Here’s another picture by Darren Gatcum in the series from contributing photographers. One of the reasons that I am publishing these photographs is that I want to show that photography is accessible to everyone. You don’t need tens of thousands of pounds worth of gear, although in Darren’s case doing a lot of sports photography and up against many other photographers it certainly helps. What you really need is determination to produce top quality pictures and be willing to learn…all the time!I hope you enjoy Darren’s story this month.
You can contact Darren via his Twitter account @DarrenGatcum
As a sports photographer, you need to be prepared to photograph various sporting events at various locations in different weather and lighting conditions. Throughout May, I was busy photographing Sunday league football finals across Essex. I also photographed the celebrity PGA Pro Am golf championship at the famous Wentworth golf course in Surrey with other sports photographers.
The variety of sports is one of the reasons I just love this type of photography. One day I am photographing a football player flying through the air to head a ball and the next day I am photographing Rory Mcllroy hitting a golf ball.
At the PGA Pro Am golf Championship, I witnessed Chris Evans’ team get a hole in one. I immediately took a few shots of the celebrations and sent a photo that afternoon to Chris Evans at the BBC. The photo subsequently appeared on Chris Evans’ Facebook page with a thank you from Mr Evans himself. The photo received over 3,000 hits on his Facebook page. The moral of this story is that with sports photography you sometimes need to be at the right place at the right time and take full advantage of any opportunity that does arise.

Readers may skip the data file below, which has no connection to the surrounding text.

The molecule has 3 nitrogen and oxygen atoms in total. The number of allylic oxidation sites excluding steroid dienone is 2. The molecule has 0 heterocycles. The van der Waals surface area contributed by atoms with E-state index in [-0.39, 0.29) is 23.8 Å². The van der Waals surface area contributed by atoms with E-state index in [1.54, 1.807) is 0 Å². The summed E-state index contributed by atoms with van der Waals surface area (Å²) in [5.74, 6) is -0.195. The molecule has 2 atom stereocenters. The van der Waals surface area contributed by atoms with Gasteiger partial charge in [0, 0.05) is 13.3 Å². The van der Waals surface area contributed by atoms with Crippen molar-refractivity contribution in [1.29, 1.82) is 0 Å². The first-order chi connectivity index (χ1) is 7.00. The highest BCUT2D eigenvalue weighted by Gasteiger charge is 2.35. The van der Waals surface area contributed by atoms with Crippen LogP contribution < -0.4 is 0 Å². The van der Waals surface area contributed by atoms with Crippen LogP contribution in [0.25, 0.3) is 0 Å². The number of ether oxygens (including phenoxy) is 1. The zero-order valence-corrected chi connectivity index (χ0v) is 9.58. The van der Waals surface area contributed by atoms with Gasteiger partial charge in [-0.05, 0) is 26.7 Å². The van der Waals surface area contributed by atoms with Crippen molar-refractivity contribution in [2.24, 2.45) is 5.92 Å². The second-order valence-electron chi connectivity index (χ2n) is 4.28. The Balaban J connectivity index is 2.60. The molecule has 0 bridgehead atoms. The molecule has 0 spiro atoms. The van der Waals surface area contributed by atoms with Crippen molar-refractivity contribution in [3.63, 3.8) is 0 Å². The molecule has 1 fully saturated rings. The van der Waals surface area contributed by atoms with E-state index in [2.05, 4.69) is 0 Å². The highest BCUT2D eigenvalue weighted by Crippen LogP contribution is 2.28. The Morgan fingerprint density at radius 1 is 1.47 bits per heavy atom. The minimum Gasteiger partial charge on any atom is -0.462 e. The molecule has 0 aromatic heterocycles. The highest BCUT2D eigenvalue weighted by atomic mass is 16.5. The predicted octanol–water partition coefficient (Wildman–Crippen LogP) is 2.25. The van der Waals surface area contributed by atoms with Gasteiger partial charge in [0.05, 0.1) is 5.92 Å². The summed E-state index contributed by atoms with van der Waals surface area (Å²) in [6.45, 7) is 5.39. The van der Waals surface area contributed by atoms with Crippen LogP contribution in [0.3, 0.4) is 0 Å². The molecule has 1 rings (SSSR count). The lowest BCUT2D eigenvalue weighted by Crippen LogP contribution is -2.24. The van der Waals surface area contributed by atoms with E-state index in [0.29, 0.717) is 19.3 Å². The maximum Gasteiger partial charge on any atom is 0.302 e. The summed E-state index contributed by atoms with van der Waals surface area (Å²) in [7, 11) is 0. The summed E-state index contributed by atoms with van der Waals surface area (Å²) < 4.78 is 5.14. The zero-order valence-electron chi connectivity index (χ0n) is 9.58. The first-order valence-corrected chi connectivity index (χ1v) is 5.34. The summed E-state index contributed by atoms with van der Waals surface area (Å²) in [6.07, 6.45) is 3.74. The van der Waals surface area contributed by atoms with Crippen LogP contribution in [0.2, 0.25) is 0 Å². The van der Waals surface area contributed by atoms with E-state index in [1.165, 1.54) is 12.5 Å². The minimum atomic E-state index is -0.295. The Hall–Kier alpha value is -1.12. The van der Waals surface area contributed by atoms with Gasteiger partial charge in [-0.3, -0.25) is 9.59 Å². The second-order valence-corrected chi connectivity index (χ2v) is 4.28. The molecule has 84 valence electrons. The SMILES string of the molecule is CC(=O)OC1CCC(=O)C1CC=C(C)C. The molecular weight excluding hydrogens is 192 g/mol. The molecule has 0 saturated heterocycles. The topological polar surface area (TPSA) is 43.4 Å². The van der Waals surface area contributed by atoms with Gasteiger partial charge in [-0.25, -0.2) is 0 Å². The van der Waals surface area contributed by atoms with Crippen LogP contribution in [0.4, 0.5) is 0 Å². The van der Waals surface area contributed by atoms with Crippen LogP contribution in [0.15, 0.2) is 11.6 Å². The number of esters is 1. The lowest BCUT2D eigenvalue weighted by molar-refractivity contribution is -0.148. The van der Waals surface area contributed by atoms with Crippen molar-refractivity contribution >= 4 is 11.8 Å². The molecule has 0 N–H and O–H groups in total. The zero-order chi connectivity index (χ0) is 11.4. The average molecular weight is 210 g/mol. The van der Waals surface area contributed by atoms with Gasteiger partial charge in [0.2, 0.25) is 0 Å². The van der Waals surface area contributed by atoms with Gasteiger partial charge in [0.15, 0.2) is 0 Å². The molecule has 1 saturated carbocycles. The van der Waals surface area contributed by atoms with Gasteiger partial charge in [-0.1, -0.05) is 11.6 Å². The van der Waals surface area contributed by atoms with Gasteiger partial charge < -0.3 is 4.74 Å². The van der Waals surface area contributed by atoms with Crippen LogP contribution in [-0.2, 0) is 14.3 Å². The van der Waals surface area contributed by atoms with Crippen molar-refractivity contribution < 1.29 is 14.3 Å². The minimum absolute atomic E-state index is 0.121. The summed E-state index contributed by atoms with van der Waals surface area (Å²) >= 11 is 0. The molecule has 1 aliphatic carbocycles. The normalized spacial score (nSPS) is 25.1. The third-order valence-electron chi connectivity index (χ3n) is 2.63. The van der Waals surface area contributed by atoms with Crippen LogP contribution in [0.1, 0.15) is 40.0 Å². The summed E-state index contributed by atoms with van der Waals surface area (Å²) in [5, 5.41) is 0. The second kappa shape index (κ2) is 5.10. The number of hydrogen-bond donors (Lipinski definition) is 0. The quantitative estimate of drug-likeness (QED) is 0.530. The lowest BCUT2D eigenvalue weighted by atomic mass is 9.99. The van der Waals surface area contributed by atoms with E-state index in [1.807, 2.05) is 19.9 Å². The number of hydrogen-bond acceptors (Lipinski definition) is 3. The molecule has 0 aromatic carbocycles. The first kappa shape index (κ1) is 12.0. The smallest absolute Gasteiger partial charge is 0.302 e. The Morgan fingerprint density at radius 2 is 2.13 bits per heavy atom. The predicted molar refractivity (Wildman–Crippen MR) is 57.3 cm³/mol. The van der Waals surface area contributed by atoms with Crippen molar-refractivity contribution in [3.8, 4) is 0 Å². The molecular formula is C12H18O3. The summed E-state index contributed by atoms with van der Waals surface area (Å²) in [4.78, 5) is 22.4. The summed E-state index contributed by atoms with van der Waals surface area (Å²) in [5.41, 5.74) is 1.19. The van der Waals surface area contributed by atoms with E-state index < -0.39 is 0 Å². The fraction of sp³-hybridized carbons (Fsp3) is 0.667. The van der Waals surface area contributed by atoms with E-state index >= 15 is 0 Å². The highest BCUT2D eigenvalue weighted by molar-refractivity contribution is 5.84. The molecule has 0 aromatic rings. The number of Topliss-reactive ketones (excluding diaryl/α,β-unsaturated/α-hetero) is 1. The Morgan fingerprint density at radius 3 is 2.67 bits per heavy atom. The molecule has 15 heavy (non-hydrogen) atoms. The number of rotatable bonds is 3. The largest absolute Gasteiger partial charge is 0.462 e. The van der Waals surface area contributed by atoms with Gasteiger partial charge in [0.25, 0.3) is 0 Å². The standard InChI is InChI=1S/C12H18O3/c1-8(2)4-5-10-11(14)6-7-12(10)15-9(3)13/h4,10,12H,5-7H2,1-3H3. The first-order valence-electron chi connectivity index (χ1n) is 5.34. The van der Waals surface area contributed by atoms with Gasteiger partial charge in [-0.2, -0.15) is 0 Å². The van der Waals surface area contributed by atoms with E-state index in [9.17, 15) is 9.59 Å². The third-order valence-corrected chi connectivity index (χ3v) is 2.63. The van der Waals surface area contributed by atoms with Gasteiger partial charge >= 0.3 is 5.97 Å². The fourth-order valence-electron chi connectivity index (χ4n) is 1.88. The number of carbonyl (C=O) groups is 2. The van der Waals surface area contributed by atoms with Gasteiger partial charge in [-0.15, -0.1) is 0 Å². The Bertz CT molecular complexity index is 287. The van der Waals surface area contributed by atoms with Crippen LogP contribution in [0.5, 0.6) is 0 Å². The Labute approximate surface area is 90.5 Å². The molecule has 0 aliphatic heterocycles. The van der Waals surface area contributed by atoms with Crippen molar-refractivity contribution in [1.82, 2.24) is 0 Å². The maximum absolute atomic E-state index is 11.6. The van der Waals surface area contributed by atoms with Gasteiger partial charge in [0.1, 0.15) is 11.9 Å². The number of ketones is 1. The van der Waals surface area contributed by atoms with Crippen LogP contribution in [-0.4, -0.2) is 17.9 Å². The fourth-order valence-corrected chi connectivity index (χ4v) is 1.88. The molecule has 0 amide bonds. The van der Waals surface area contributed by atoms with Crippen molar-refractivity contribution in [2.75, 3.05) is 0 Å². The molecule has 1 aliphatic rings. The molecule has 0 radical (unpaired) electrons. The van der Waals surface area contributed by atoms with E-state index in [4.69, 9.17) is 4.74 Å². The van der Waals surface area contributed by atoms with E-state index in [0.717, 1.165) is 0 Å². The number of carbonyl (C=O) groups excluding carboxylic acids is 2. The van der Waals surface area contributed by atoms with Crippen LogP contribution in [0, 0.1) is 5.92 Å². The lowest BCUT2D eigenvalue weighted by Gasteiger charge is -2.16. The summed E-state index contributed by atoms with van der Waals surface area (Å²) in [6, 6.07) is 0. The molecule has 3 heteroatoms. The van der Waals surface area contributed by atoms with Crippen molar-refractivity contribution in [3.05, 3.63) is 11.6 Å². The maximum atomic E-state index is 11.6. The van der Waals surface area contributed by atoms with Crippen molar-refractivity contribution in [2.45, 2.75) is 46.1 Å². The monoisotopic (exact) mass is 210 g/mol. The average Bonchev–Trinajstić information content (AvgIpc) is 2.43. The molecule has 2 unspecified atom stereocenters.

I like the Chris Evans and Graeme McDowell photo because it shows the excitement of getting a hole in one. When the ball went into the hole I knew there would be celebrations on the green. Accordingly, I positioned myself on the ground in front of the hole. I was shooting in manual mode. I was using a Canon 1DX with a 100-400 f/4.5-f/5.6 lens attached. I stopped down to f/5.6 as I wanted both the players and the flag in focus and the background out of focus. Although it had started to rain when I took the shot, it was still a bright sunny day so I left the shutter speed on 1/2000 and the Auto ISO was at 3200.
I enjoyed photographing golf and hope to do a lot more in the future.